The vast territory of 5,000 km2 that makes up the Maremma includes both Mount Amiata, the highest mountain in Southern Tuscany, as well as 160 kms. of the cleanest coastline in Italy. What lies in between are fertile flatlands, marshes, wooded hills, natural thermal baths and charming towns perched on tufa ridges or ringed in walls of ancient stone. All is all, a rugged, varied, beautiful area with little pretense, but great appeal.read more
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While stretching between the provinces of Livorno and Grosseto, the Maremma also extends over the southern Tuscan border into northern Lazio as far as Civitavecchia, from whose port ferries reach Sardegna, Italy’s 2nd largest island.
Actually the Maremma coast is the departure point for reaching several of the islands in the Tuscan Archipelago, be it from Piombino to reach the island of Elba or from Porto Santo Stefano to reach the islands of Giglio or Giannutri. Monte Argentario itself may feel like an island but is actually a peninsula connected to the mainland by 3 spits of land which form two splendid lagoons with pine tree-backed sandy beaches.
The Maremma shares its name with several animals that roam its vast area: 2 breeds of horses used by the Butteri, the Maremma cowboys, a breed of large grey longhorn cattle raised near the coast, a breed of white sheepdog called the Maremmano, and a breed of small pigs usually left free to roam in the woodland.
The history of the Maremma has been a series of ups and downs. Its Golden Age came early with the Etruria, the Etruscan civilization which covered much of modern Maremma from Tarquinia to Roselle to Populonia. Mining and selling minerals and gold to much of the world, it became too attractive to be ignored by the powerful Romans, whose military overtook it and made it one of the proudest corners of the Roman Empire in Tuscany.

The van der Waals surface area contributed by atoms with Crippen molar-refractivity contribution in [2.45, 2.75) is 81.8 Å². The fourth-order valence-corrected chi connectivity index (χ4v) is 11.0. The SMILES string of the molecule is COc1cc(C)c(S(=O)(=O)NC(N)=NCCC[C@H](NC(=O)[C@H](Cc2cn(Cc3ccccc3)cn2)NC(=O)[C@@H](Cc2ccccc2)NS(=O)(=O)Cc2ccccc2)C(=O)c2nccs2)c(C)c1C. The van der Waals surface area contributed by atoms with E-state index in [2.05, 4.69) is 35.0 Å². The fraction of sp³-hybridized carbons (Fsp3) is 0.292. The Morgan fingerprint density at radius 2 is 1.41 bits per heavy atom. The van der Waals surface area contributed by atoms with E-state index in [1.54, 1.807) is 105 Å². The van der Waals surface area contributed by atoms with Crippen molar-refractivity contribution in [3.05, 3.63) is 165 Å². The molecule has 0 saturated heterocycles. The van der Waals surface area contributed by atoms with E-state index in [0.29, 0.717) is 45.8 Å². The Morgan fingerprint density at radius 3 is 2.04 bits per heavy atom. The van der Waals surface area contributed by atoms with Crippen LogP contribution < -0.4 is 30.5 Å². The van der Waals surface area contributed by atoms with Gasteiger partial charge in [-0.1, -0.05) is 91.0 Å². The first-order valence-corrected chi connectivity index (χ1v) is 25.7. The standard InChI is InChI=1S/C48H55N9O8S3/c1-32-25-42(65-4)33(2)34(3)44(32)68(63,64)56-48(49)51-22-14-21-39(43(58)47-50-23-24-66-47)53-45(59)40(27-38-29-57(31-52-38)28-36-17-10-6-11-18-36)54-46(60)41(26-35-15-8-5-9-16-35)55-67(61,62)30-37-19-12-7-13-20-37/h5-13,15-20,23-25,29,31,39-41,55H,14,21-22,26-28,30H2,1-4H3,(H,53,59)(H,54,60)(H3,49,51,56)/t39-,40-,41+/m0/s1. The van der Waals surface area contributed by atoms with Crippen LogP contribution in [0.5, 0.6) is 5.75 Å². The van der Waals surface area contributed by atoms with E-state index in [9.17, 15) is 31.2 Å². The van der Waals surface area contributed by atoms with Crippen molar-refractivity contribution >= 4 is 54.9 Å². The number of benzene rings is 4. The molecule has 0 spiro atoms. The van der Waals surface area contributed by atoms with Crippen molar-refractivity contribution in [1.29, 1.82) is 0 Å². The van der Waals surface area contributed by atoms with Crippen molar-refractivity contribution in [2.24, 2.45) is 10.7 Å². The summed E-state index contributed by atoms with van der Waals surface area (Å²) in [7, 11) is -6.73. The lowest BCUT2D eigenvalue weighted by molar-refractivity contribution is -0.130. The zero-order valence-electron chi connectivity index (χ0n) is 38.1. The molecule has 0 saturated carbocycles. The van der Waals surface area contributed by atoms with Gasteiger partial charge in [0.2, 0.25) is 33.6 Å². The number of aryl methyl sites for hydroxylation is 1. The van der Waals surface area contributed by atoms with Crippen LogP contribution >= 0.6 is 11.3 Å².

The glory of Rome faded and the Maremma collapsed into ages of fear, religious zealotry and war. From the 10th-15th centuries a few powerful families, such as the Aldobrandeschi and Orsini, essentially divided the Maremma between them and built fortresses that dominated every city. Dante, by the late 13th C., thought of it as uncivilized and desolate, a wild landscape inhabited wild people. For a time the Spanish and the Sienese Republic tore the area apart and for centuries the land did little more than endure as the population left it for safety. Swamps and coastal marshes covered fertile land, rivers flooded the woods and vegetation and malaria became an endemic killer until the 16th C. when the Medici Grand Duchy began to fill and reshape the swampland to favor natural drainage.
This continued over the centuries, aided by hydraulic engineering, and as areas were recovered for agriculture and human settlement the Maremma once again began to thrive. The Diaccia Botrona Nature Reserve (pictured) was the beneficiary of such a project when the old Lake Preglio was drained to defeat malaria; it now is a wetland haven for wildlife and the Casa Rosa is a museum and observation point. Though the province of Grosseto was created in the 18th C. when Manciano, Pitigliano and Grosseto united, each small city has its own history, traditions and cuisine which only makes this a more fascinating territory to discover.